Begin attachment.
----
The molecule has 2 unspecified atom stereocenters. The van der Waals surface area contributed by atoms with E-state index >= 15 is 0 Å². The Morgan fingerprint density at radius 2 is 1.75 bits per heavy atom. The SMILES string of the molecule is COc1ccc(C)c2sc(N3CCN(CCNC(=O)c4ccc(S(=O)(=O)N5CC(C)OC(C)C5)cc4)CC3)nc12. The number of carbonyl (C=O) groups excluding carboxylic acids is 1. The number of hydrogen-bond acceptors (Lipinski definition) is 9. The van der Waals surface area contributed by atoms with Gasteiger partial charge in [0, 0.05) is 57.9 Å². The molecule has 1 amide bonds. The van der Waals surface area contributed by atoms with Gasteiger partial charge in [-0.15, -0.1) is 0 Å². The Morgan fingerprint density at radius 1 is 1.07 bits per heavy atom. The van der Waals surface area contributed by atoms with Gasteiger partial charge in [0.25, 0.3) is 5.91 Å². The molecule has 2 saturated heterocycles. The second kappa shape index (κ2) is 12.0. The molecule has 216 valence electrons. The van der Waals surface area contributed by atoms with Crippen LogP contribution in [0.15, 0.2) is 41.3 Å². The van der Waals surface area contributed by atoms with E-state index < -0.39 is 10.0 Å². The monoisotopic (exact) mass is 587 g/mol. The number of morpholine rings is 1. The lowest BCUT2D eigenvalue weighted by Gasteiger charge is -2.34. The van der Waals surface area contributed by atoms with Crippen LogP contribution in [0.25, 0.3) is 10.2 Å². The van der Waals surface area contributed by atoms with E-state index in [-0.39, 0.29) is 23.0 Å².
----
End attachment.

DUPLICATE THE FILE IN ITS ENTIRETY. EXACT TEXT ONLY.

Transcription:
The molecule has 2 unspecified atom stereocenters. The van der Waals surface area contributed by atoms with E-state index >= 15 is 0 Å². The Morgan fingerprint density at radius 2 is 1.75 bits per heavy atom. The SMILES string of the molecule is COc1ccc(C)c2sc(N3CCN(CCNC(=O)c4ccc(S(=O)(=O)N5CC(C)OC(C)C5)cc4)CC3)nc12. The number of carbonyl (C=O) groups excluding carboxylic acids is 1. The number of hydrogen-bond acceptors (Lipinski definition) is 9. The van der Waals surface area contributed by atoms with Gasteiger partial charge in [0, 0.05) is 57.9 Å². The molecule has 1 amide bonds. The van der Waals surface area contributed by atoms with Gasteiger partial charge in [-0.15, -0.1) is 0 Å². The Morgan fingerprint density at radius 1 is 1.07 bits per heavy atom. The van der Waals surface area contributed by atoms with Gasteiger partial charge in [0.25, 0.3) is 5.91 Å². The molecule has 2 saturated heterocycles. The second kappa shape index (κ2) is 12.0. The molecule has 216 valence electrons. The van der Waals surface area contributed by atoms with Crippen LogP contribution in [0.15, 0.2) is 41.3 Å². The van der Waals surface area contributed by atoms with E-state index < -0.39 is 10.0 Å². The monoisotopic (exact) mass is 587 g/mol. The number of morpholine rings is 1. The lowest BCUT2D eigenvalue weighted by Gasteiger charge is -2.34. The van der Waals surface area contributed by atoms with Crippen LogP contribution in [0.25, 0.3) is 10.2 Å². The van der Waals surface area contributed by atoms with E-state index in [-0.39, 0.29) is 23.0 Å².